Such repression is not only obviously unjust and problematic in its own right, but it threatens the country’s incredible progress over the last 26 years since the genocide. Rwandans have demonstrated remarkable resilience, innovation, and creativity, but all that will be hard to maintain under the shadow of such a paranoid and stifling regime. I can only hope this promising success story can expand to more than just economics and include a free and democratic country—where such potential and prosperity can truly be unleashed.

Source: Lauren Razavi

The Tiny African Country Taking on a Genocidal Government

Meet Abubacarr Tambadou, the Justice Minister of The Gambia—a tiny African country barely twice the size of Delaware and with fewer people than Miami-Dade County—who is taking on one of the worst genocides in the 21st century.

Under his direction, The Gambia is the only country to file a claim in the International Court of Justice (ICJ) against Myanmar for violating the Genocide Convention through its persecution of the Rohingya Muslims, which has killed tens of thousands and driven out over a million more. Tambadou also convinced the 57-member Organisation of Islamic Cooperation to back the effort, bringing a fourth of the world behind him.

Born in 1972 as one of the middle children of 18 siblings, he considered himself lucky for his middle-class upbringing. He had no intention of studying law—having excelled in sports all his life—but the first offer he got was a law program at a British university. After graduating in the 1990s, he returned home to be a public prosecutor.

At the time, Gambia was ruled by a vicious dictator who frequently killed and tortured real or perceived political opponents. In 2000, when security forces killed over a dozen student protestors, Tambadou was roused into pursuing human rights work.

To that end, he soon left Gambia to join the United Nations’ Tanzania-based International Criminal Tribunal for Rwanda (ICTR), where he successfully prosecuted some of the genocide’s most notorious perpetrators, including former army chief Augustin Bizimungu, who was sentenced to 30 years in prison.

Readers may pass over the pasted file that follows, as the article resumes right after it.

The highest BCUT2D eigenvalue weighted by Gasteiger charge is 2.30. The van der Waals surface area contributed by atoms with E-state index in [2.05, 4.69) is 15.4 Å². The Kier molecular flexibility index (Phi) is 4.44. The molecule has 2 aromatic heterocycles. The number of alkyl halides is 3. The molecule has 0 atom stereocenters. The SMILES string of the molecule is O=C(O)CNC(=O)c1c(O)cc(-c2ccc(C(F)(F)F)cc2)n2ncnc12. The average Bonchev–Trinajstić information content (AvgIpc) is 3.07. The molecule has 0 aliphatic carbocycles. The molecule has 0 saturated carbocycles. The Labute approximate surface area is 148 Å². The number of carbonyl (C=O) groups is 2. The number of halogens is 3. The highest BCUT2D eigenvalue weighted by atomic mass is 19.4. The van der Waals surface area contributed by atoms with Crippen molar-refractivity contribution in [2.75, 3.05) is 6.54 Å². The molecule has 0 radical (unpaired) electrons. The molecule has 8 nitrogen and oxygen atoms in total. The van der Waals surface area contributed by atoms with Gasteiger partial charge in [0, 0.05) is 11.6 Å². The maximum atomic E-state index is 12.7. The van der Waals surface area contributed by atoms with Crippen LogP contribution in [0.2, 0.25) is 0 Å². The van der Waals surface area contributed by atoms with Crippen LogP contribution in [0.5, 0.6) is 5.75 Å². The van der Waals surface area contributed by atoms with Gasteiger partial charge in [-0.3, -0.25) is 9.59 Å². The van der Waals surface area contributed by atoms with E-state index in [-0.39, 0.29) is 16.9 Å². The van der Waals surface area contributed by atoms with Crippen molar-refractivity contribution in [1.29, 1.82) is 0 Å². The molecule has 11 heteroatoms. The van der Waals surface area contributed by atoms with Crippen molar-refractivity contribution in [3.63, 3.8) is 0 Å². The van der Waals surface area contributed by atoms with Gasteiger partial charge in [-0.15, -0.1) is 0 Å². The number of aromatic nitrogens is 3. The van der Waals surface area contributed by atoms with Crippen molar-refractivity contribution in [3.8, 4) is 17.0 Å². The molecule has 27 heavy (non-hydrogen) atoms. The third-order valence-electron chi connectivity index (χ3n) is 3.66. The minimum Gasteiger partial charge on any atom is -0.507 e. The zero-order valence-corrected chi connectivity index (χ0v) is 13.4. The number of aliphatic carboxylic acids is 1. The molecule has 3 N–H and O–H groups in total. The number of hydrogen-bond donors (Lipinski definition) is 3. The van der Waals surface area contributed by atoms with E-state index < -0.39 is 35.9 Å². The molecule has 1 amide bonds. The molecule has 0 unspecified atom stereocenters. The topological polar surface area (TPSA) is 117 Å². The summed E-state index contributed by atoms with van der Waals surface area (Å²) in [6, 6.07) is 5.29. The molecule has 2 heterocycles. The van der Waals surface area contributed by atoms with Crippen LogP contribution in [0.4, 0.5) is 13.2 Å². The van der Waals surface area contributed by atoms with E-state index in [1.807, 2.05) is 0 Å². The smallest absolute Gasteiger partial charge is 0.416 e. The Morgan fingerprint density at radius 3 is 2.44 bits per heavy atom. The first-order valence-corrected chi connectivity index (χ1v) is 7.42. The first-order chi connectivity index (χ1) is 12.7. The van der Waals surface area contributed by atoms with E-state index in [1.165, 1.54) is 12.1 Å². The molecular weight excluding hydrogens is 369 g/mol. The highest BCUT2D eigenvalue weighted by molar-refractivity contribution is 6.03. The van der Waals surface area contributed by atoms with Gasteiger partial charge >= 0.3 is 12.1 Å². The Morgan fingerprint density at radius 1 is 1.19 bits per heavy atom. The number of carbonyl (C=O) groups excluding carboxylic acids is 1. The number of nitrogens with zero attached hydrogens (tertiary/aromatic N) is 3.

As he told the BBC, what he was doing “was not just prosecuting the Rwandan genocidaires”, but “was a way for us Africans to send a message to our leaders… I saw it as more of an African struggle for justice and accountability than a Rwandan one.”

Sure enough, in 2017, Gambia’s dictator fell after 22 years of power. Opposition leader Adama Barrow took power promising to restore human rights and address corruption, prompting Tambadou to return to help lead this effort.

“Twenty-two years of a brutal dictatorship has taught us how to use our voice. We know too well how it feels like to be unable to tell your story to the world, to be unable to share your pain in the hope that someone out there will hear and help.”

A devout Muslim with a prominent prayer bump on his forehead, Tambadou acknowledged that Islamic solidarity was a factor behind Gambia and the OIC’s actions but emphasized that “this is about our humanity ultimately”.

Indeed, it was after visiting a refugee camp full in Bangladesh of genocide survivors that he was spurred to act. Last spring, Gambia foreign minister pulled out at the last minute from the annual conference of the OIC in Bangladesh, sending Tambadou instead. While there, he joined an OIC delegation visiting overcrowded refugee camps, hearing stories of children burnt alive and women systematically raped; he claimed to even smell the stench of dead bodies from across the border.

“I saw genocide written all over these stories”, he said in an interview, no doubt making the connection between these accounts and what he had learned after ten years prosecuting Rwandan perpetrators for similar crimes.